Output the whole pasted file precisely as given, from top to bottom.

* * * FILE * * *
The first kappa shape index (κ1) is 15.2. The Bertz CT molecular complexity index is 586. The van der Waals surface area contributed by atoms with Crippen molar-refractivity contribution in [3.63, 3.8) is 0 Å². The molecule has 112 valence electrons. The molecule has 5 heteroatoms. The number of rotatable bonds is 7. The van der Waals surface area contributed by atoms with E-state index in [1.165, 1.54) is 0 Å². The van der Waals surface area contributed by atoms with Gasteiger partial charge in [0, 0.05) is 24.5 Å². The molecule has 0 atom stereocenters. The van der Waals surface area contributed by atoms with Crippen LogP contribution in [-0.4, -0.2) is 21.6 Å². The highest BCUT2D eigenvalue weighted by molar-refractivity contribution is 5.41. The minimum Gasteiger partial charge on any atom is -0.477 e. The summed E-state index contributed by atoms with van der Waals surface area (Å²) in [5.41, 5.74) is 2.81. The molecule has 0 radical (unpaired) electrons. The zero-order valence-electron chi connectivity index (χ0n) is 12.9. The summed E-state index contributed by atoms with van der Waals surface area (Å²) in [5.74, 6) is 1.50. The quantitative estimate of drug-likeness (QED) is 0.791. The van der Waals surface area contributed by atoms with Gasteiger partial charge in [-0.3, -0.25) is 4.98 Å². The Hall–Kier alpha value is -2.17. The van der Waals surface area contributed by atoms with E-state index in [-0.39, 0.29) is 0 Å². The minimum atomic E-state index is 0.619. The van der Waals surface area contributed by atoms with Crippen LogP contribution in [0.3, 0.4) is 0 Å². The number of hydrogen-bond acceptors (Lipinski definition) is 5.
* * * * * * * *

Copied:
The first kappa shape index (κ1) is 15.2. The Bertz CT molecular complexity index is 586. The van der Waals surface area contributed by atoms with Crippen molar-refractivity contribution in [3.63, 3.8) is 0 Å². The molecule has 112 valence electrons. The molecule has 5 heteroatoms. The number of rotatable bonds is 7. The van der Waals surface area contributed by atoms with E-state index in [1.165, 1.54) is 0 Å². The van der Waals surface area contributed by atoms with Gasteiger partial charge in [0, 0.05) is 24.5 Å². The molecule has 0 atom stereocenters. The van der Waals surface area contributed by atoms with Crippen LogP contribution in [-0.4, -0.2) is 21.6 Å². The highest BCUT2D eigenvalue weighted by molar-refractivity contribution is 5.41. The minimum Gasteiger partial charge on any atom is -0.477 e. The summed E-state index contributed by atoms with van der Waals surface area (Å²) in [5.41, 5.74) is 2.81. The molecule has 0 radical (unpaired) electrons. The zero-order valence-electron chi connectivity index (χ0n) is 12.9. The summed E-state index contributed by atoms with van der Waals surface area (Å²) in [5.74, 6) is 1.50. The quantitative estimate of drug-likeness (QED) is 0.791. The van der Waals surface area contributed by atoms with Gasteiger partial charge in [-0.3, -0.25) is 4.98 Å². The Hall–Kier alpha value is -2.17. The van der Waals surface area contributed by atoms with E-state index in [-0.39, 0.29) is 0 Å². The minimum atomic E-state index is 0.619. The van der Waals surface area contributed by atoms with Crippen LogP contribution in [0.3, 0.4) is 0 Å². The number of hydrogen-bond acceptors (Lipinski definition) is 5.